Farewell to an American Hero

Earlier today a grateful nation bid farewell to an American hero. Neil Armstrong was revered not only for being the first human to set foot on the moon, he was also a war hero and throughout his life he seized every opportunity to serve his country and all humankind. Space exploration, as Neil knew so well, is about all of us – from the astronauts in flight to the engineers, construction workers and support teams on the ground to the millions of people around the world eager to see what lies beyond the next horizon. The words on the plaque left on the Moon by Apollo 11 read: “We came in peace for all mankind.”

Today, especially, it is important to remember that NASA’s vision is to reach for new heights and explore the unknown, so that what we do and learn will benefit all humankind. It’s about making life better here on Earth and improving the human condition. Neil noted that geographic features and national boundaries disappear as you get farther from the Earth. You can see how fragile our planet is, and how small we are by the scale of the universe. From space you can see that we really are all in this together.

As Administrator Bolden said during today’s memorial service, “Neil Armstrong left more than footprints and a flag on the moon.”  He laid the foundation for even greater successes and paved the way for future American explorers to be the first to step foot on Mars or another distant planet.

We are planning a return flight around the Moon in preparation for a first-ever mission to send humans to an asteroid in 2025, and on to Mars in the 2030s. Our current plan, which we’ve detailed to Congress and the public, calls for an uncrewed flight around the Moon in 2017, and a crewed flight in 2021.

Neil Armstrong was the first human to walk on the moon. But today, in a classroom somewhere in America, is a child who will one day walk on Mars. And each step she takes will benefit all humankind.

Happy Labor Day

The first Monday in September is a holiday for many of us. It’s the beginning of the school year and the time when offices switch from casual summer dress back to suits and ties. We’ve taken our summer vacations and are ready to settle in for the fall.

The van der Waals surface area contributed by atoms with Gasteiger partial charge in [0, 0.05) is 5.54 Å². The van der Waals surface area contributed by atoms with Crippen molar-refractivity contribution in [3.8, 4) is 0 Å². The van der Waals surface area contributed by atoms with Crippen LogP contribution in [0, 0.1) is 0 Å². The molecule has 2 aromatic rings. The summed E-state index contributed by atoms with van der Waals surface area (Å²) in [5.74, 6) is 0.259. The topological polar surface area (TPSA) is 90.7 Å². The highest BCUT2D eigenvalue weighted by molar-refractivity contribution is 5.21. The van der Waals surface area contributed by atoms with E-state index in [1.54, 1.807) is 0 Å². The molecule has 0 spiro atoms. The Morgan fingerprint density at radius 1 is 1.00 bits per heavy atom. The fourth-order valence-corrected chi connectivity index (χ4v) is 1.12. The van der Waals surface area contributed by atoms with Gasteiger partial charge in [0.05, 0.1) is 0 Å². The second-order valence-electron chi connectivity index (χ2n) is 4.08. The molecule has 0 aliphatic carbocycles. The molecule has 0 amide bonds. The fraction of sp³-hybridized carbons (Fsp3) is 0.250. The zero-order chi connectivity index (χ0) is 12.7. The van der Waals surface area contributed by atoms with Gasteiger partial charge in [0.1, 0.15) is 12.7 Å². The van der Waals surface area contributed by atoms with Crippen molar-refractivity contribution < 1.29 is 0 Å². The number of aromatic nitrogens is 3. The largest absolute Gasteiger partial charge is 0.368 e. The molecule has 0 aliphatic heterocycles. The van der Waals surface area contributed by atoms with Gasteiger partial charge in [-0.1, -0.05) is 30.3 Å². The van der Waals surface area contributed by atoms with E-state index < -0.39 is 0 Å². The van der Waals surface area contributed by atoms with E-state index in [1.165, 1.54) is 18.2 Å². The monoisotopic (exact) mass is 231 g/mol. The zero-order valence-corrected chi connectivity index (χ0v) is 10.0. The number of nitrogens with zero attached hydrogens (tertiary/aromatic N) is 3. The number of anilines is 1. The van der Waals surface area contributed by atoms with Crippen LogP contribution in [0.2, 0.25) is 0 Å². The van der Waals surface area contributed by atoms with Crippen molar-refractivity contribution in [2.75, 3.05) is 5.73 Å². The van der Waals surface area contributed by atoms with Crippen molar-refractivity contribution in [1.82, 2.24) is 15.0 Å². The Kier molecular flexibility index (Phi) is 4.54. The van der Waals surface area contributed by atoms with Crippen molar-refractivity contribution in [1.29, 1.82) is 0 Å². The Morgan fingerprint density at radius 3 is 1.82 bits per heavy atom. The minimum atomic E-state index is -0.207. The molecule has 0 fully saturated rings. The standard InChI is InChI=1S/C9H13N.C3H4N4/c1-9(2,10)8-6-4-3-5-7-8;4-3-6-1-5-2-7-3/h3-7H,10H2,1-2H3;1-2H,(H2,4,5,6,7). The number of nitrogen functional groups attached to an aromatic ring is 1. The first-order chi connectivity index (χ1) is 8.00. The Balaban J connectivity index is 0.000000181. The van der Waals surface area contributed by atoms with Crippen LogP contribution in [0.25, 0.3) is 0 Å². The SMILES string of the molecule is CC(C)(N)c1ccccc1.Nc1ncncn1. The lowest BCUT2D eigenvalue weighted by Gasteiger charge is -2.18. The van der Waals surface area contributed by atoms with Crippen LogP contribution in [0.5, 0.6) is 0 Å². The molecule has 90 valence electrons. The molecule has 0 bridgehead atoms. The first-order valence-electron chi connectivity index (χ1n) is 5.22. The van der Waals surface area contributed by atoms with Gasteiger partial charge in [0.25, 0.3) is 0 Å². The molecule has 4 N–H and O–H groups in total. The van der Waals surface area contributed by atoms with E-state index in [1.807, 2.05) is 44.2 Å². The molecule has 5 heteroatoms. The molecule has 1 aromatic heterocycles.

But it’s also a day to thank an American worker. Our great country exists because of the people who get out of bed every day to build bridges and roads, run the checkout stand in the grocery store, patrol our streets, and keep planes and trains running on time and safely. And many protections we take for granted – weekends, 40-hour work week, paid holidays like Labor Day – came from the struggle and sacrifice of the American worker.

Labor Day is national tribute to the social and economic achievements of American workers. It is appropriate today that we honor the workers who contribute so much to the strength and prosperity of our country. NASA is a great example of what the American worker accomplishes in this country everyday. Over 18,000 civil servants and tens of thousands of contractors make it possible for this nation to dream big and achieve amazing things.

NASA’s vision is to reach for new heights and reveal the unknown so that what we do and learn will benefit all humankind. But we could not do any of that without the infrastructure created by the American worker. We could not build Mars rovers and launch rockets without the workers in the big factories and small independent businesses. We could not design the life support systems that keep us alive in orbit or on another planet without the teachers who help create an educated workforce. We could not create ways to make planes safer and more efficient without the innovators in the high tech sector.

To every American worker, whether you have the day off or are working hard, thank you.